Most Winter Boots Are too Slippery to Walk Safely on Icy Surfaces

November 28, 2016

A team of researchers from the iDAPT labs at Toronto Rehabilitation Institute-University Health Network are dedicated to keeping Canadians safer this winter by offering evidence-based ratings on footwear that may reduce the risk of slips and falls on ice. The team has developed the first test of its kind in the world—the Maximum Achievable Angle (MAA) Testing Method—to validate slip resistant footwear on icy surfaces using real people in a simulated winter environment.

With the help of WinterLab, an underground, state-of-the art research facility located at Toronto Rehab, researchers have tested the slip resistance of 98 winter boots, including both safety and casual footwear. The results have been published on—with only eight percent of the 98 different types of footwear meeting the minimum slip resistance standards set out by the MAA test.

For the first time, consumers will have winter slip resistance ratings available when they purchase winter footwear—similar to the ratings available for winter tires. Consumers are encouraged to request winter footwear they would like to see put to the test.

It's estimated that more than 20,000 Ontarians visit the emergency room every year due to injuries related to falling on ice or snow. A recent Toronto Public Health report revealed that over 40% of those aged 35-59 years and 60% of those aged 60–85 years said they would go out less as a way to cope with the winter weather.

"This is another example of how research at Toronto Rehab provides practical help to prevent accidents and disability. I expect that many serious and life-changing injuries will be prevented this winter by people choosing to buy better non-slip footwear," says Dr. Geoff Fernie, Research Director, Toronto Rehabilitation Institute.

"I also expect the impact to grow with future winters as more manufacturers strive to develop products that score well in our system and can be recommended to consumers."

WinterLab has the ability to recreate typical Canadian winter conditions, for example sub-zero temperatures, snow and ice covered surfaces, and winds up to 30 km per hour. WinterLab can be tilted to create slopes, or can be moved suddenly to challenge a participant's balance while safely fastened into a harness.

The MAA test is conducted in four basic steps:

  • Participants begin on a level icy surface in WinterLab.
  • Participants are asked to walk up and down the icy walkway as WinterLab is tipped and the slope of the walkway gradually gets steeper.
  • The angle of the slope continues to increase until the participant slips.
  • The largest angle where the participant did not slip is called the Maximum Achievable Angle (MAA).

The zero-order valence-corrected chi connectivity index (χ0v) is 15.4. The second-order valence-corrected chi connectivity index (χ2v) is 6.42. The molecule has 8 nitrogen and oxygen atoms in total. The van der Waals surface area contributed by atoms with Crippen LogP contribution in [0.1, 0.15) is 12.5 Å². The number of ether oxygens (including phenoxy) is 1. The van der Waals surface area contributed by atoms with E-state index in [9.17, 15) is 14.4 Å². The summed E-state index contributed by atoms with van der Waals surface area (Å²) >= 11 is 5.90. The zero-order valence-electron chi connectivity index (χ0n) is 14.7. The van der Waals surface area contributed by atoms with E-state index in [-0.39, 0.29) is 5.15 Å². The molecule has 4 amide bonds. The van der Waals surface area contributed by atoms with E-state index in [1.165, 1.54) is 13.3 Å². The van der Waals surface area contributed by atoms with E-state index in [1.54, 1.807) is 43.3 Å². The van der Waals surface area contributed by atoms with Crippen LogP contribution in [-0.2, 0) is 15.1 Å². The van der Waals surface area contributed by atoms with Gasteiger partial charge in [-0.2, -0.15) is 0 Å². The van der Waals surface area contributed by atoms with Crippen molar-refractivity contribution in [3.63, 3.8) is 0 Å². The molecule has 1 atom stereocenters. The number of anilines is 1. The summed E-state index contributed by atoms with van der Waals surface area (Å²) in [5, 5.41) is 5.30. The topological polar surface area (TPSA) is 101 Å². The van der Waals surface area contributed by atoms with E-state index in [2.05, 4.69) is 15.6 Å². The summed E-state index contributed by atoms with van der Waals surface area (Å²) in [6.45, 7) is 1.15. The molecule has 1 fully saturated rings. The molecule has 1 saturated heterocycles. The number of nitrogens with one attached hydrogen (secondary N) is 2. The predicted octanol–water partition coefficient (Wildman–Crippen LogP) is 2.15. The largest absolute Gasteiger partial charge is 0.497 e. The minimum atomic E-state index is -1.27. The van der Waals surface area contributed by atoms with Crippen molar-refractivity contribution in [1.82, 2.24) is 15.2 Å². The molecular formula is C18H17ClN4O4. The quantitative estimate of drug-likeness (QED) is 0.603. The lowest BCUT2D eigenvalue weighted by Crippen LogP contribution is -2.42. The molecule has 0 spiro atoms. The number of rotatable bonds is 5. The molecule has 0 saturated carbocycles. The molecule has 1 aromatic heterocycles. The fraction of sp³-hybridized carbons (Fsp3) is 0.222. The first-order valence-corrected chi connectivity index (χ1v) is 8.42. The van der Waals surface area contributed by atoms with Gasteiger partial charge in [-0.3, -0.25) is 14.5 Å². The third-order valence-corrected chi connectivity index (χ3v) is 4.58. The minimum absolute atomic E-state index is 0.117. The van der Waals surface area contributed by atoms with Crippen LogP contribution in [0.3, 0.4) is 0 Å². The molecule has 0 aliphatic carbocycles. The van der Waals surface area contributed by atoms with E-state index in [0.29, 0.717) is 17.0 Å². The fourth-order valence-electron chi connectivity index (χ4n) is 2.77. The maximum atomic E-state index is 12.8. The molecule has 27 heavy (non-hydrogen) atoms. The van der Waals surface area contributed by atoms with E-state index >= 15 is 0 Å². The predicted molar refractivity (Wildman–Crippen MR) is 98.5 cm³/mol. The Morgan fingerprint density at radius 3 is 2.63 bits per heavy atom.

Testing in WinterLab is completed on both bare ice and melting ice to simulate diverse outdoor surfaces Canadians may come across in the winter months. Combined with walking uphill and downhill, four conditions are tested for each pair of footwear. The overall score is based on the minimum performance over the four conditions.

Toronto Rehab has created a “snowflake” scale to rate the slip-resistance of winter footwear.

Ontario's accessibility guidelines specify a curb ramp of at most seven degrees. Footwear that achieves at least the minimum angle of seven degrees is awarded one snowflake. Two snowflakes are given for 11 degrees and three snowflakes for 15 degrees—although none of the footwear tested to date has achieved two or three snowflakes. The most surprising finding was that 90 types of winter footwear tested failed to even achieve seven degrees and could not be awarded any snowflakes.

Toronto Rehab researchers have found that two technologies stood out among successful MAA-approved boots—Green Diamond and Arctic Grip. Shoes outfitted with Green Diamond or Arctic Grip soles have special outsole materials designed to provide better traction on wet ice, which may reduce the risk of slips and falls on slippery icy surfaces. These shoes and boots were awarded one snowflake.

Researchers are excited by the possibility of providing ratings for winter shoes and working with manufacturers to develop new footwear that functions well on snow and ice. They have been testing footwear prototypes that have scored two and, even, three snowflakes, and hope to see these available for sale within two years.

Cleveland RCRA and DOT Training

Register for Hazardous Waste Management: The Complete Course and DOT Hazardous Materials Training: The Complete Course in Cleveland, OH, on January 3–5 and save $100. To take advantage of this offer, click here or call 800-537-2372.

Raleigh Area RCRA and DOT Training

Register for Hazardous Waste Management: The Complete Course and DOT Hazardous Materials Training: The Complete Course in Cary, NC, on January 9–11 and save $100. If you ship dangerous goods by air, get your required training at Transportation of Dangerous Goods: Compliance with IATA Regulations on January 12. Ensure your facility is in compliance with EPCRA requirements at the SARA Title III Workshop on January 13. To take advantage of these offers, click here or call 800-537-2372.

Anaheim RCRA and DOT Training

Register for Hazardous Waste Management in California and DOT Hazardous Materials Training: The Complete Course in Anaheim, CA, on January 10–12 and save $100. To take advantage of this offer, click here or call 800-537-2372.

W.F. Hann & Sons Employee Injured in Trench Collapse

OSHA’s Cleveland office has opened an investigation after learning a 28-year-old employee of W.F. Hann & Sons was injured while installing sewer lines in an 8-foot trench in Seven Hills on November 19, 2016.

While working in the trench at approximately 1:30 p.m., the soil suddenly shifted, and the trench walls around him collapsed—burying him in an estimated 14,000 lb of dirt. The force of the soil was so great that it shattered a piece of 4 x 8 inch thick strand board the company used for shoring. A co-worker dug him out of the trench quickly and saved the man's life. The Seven Hills Fire Department responded to the 911 call and transported the employee to Metro Hospital. His condition is unknown.

This incident marks the 13th time in 2016 that a worker was injured in a trench collapse. In total, collapses have killed 23 workers since January.

In a related incident, OSHA reported that an agency inspector saw a worker in a 15-foot deep unprotected trench in Berea and ensured he was removed from danger. The agency has opened an investigation of the man's employer—Trax Construction Co., of Wickliffe—as a result.